Home Entertainment Insider Questions
Home Entertainment Insider Questions
Jeff Colen (President, A Sharper Home, Inc.) gives expert video advice on: How can I send video or music from my computer to my to stereo and TV?; Should I buy extended warranties for my electronic equipment? and more...
Do I need a "universal remote"?
A universal remote is essential in terms of being able to control all this technology and make it easy to use. We highly recommend you go with a universal remote; that you consolidate down the remotes. Given the component based system, you could end up with three, four, or five different remotes, all doing different things, and there's nothing more frustrating than when you want to sit down and just enjoy your new home theatre to figure out, "Oh, I've got to press a button on this remote, and then press a button on this remote, and then press a button on this remote in order to make things work", so get a universal remote and you'll save yourself a lot of grief. The universal remote replaces four or five other remotes. It allows you to control all the components in your home audio system. It also allows you to control other devices if they're set up, like lighting, like video cameras for video surveillance, and like your security system. It's all a question of what you've integrated into your home system. So, a universal remote gives you that ability to do it all from one control device.
Do I need special cables or connectors to see HD video on my TV?
There are a number of new cables out there that you do need to consider buying when you buy the latest technologies. In order to see the highest resolution video, you need to invest in a digital cable. There's no way around that. As a result you need to buy a cable called an HDMI cable or a DVI cable. An HDMI stands for high-definition media interconnect. It actually sends high-definition video, as well as audio, from your source to your TV. The nice thing about that is you have one cable that handles everything. The downside to it is that cable tends to be pretty expensive, and it is definitely something that you need to buy in a store; you can't make it, you can't build it, you can't get it any other way than to go out and spend the money.
Do I need a special surge protector for my electronic equipment?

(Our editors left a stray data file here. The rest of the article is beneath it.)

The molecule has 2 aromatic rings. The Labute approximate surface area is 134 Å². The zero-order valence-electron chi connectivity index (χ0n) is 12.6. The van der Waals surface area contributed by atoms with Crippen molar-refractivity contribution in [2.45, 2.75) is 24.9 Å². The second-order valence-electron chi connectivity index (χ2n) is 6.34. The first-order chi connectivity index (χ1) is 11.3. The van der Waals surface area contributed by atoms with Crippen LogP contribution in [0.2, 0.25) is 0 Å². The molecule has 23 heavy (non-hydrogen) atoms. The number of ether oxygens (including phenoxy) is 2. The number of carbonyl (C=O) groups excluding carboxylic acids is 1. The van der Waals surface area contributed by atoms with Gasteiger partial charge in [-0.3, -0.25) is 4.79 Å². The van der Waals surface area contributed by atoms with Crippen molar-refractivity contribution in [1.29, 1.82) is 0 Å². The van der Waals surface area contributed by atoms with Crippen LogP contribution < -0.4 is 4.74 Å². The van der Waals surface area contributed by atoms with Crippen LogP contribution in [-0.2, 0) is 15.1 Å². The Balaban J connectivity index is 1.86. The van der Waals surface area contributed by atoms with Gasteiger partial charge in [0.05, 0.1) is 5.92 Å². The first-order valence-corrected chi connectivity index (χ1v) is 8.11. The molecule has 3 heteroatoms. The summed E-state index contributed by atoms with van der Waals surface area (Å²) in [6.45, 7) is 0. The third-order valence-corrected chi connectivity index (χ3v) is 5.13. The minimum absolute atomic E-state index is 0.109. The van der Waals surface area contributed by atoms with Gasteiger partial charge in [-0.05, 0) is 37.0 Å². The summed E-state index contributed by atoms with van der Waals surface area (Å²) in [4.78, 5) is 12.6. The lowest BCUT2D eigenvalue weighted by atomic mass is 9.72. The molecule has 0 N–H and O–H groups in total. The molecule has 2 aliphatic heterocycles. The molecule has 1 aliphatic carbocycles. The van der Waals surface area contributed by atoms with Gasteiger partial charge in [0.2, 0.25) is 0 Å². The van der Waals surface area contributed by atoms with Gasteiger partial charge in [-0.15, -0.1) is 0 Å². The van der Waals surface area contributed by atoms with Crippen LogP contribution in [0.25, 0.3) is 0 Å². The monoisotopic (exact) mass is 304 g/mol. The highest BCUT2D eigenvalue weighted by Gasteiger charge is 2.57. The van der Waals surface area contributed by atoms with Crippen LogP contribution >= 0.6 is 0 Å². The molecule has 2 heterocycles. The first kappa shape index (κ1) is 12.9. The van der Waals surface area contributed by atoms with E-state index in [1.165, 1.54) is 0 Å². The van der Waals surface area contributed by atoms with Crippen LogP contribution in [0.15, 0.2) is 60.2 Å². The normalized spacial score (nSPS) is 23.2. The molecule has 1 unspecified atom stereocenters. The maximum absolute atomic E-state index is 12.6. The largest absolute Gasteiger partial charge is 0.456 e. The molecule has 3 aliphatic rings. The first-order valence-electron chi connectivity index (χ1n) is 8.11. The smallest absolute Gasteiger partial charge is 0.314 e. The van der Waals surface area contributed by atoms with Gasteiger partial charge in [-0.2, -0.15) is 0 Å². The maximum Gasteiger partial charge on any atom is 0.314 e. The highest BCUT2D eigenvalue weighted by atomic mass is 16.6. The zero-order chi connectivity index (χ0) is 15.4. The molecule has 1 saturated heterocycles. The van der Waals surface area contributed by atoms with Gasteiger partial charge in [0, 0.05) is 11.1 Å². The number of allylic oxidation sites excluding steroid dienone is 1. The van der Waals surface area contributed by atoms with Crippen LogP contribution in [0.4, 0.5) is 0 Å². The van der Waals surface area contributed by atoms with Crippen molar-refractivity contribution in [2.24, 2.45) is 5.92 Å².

You should always buy a surge protector for your expensive equipment, primarily to protect it against surges. There's nothing more upsetting than to go out and spend four, five, or six thousand dollars on equipment only to be in the middle of a thunderstorm and have a lightning surge hits your house. Your equipment is now worth about ten dollars on the scrap metal market. You do not need to spend a lot of money on a special surge protector or voltage cleaner or any of those things unless you have exceptionally poor electricity in your house. How do you know you have exceptionally poor electricity in your house? When you hook up all of your equipment, you see wavy lines on the TV set or a strange hum from your audio. Then you generally might want to go out and invest in one of the higher performing electrical cleaning or transformation surge protection equipment.
Should I buy extended warranties for my electronic equipment?
Extended warranties are worth buying for electronic equipment when you're spending a large amount of money for a product that you're planning on hanging onto for a number of years. I would always consider an extended warranty for a plasma TV or something along those lines, especially if you're spending more than $2,000, $3,000, $4,000, for that particular piece of equipment. Keep in mind, though, most of the time electronic equipment is digital equipment. It will either work or it won't and you'll know quickly if it's going to fail. It'll fail within the first 3 days most of the time. On lower priced equipment, I wouldn't bother. The technology's going to evolve so quickly that by the time you would go to repair that piece of equipment, you'd probably want to replace it anyway.
Can I negotiate the price of electronic equipment?
You should always negotiate prices for the equipment. Every retailer out there has some flexibility with regard to the pricing. There is less flexibility on bigger ticket items though like TVs. Margins on TVs tend to be very low. But, a lot of retailers out there are willing to negotiate with you, especially if you are going to bundle in other service, or get a warranty or go for installation services, so sure. It never hurts to ask. You can always negotiate the installation cost of your system. In fact, installation, you should be wary as a consumer about someone who will quote a fixed price for installation, time and time out because every installation, and we have done thousands at this point, is a little bit different and a little bit unique. There is always some twist to it that can impact the cost. So, you shouldn't have to pay a premium price, for example, if your installation is a very straight forward, simple install. On the other hand, if it is an elaborate and atypical type of installation, you should expect to pay a premium for that service.